Australian Taxation Office issues capital gains warning for crypto and NFT sellers – ZDNet

australian-taxation-office-issues-capital-gains-warning-for-crypto-and-nft-sellers-–-zdnet
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The Australian Taxation Office (ATO) has issued its four priorities for the upcoming tax season, with capital gains from crypto and work-related expenses being listed.

On the crypto front, simply because you managed to make money before last week’s crash hit off a decentralised system, does not mean the tax office is not owed something, much like selling property or shares, selling crypto or NFTs can mean tax is due.

“Crypto is a popular type of asset and we expect to see more capital gains or capital losses reported in tax returns this year. Remember you can’t offset your crypto losses against your salary and wages,” ATO assistant commissioner Tim Loh said.

“Through our data collection processes, we know that many Aussies are buying, selling or exchanging digital coins and assets so it’s important people understand what this means for their tax obligations.”

Last year, the ATO said over 600,000 taxpayers invested in digital assets in recent years.

“The innovative and complex nature of cryptocurrencies can lead to a genuine lack of awareness of the tax obligations associated with these activities,” the ATO said at the time. “Also, the pseudonymous nature of cryptocurrencies may make it attractive to those seeking to avoid their taxation obligations.”

The tax office added it had been collecting cryptocurrency transactions from Australian-based cryptocurrency exchanges dating back to the 2014-15 tax year for the purposes of data matching.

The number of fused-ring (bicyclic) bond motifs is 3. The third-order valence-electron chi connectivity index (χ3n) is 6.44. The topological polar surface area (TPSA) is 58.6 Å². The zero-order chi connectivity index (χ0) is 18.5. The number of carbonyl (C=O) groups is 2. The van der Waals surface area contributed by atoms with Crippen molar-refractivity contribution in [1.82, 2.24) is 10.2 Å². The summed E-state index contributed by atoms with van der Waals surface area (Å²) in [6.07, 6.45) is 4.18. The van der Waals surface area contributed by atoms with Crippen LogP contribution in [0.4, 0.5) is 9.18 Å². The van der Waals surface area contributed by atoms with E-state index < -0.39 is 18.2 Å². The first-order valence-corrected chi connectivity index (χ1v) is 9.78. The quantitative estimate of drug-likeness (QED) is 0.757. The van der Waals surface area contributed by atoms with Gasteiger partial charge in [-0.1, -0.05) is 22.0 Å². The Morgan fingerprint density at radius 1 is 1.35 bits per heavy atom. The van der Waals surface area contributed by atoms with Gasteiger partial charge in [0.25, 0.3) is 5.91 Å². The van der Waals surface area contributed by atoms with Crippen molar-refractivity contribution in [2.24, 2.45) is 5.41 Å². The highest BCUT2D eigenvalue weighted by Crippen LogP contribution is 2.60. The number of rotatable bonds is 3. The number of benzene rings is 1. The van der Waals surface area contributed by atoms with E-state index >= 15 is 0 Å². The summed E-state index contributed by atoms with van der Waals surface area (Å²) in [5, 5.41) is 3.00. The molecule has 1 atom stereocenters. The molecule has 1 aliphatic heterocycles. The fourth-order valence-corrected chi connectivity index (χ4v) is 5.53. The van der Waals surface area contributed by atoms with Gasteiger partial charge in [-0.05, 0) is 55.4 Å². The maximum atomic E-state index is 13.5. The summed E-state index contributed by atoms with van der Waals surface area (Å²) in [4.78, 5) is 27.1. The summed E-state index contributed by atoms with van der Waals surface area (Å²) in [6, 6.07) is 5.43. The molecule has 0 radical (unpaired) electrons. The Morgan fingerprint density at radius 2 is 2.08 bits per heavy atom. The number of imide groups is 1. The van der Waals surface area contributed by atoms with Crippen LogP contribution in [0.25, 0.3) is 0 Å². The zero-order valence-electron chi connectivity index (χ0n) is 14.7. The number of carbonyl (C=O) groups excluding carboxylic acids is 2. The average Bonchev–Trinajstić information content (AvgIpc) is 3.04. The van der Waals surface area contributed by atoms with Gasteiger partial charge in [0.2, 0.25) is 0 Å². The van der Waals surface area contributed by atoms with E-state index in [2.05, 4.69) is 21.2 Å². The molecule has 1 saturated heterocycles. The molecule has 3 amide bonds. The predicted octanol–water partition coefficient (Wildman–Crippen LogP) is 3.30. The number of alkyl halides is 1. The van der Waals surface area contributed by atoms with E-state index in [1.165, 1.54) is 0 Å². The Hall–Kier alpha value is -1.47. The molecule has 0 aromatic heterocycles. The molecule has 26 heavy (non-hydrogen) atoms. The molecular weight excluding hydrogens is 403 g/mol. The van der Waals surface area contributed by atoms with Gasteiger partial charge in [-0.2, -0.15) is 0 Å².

The ATO also said on Monday it would be looking at work-related expenses related to working from home.

“Some people have changed to a hybrid working environment since the start of the pandemic, which saw one in three Aussies claiming working from home expenses in their tax return last year. If you have continued to work from home, we would expect to see a corresponding reduction in car, clothing and other work-related expenses such as parking and tolls,” Loh added.

“If your working arrangements have changed, don’t just copy and paste your prior year’s claims. If your expense was used for both work-related and private use, you can only claim the work-related portion of the expense. For example, you can’t claim 100% of mobile phone expenses if you use your mobile phone to ring mum and dad.”

While much of the information Australians need to complete their tax returns is pre-filled these days, it’s not as simple as logging into myTax and punching a button.

“While we receive and match a lot of information on rental income, foreign sourced income, and capital gains events involving shares, crypto assets, or property, we don’t pre-fill all of that information for you,” Loh said.

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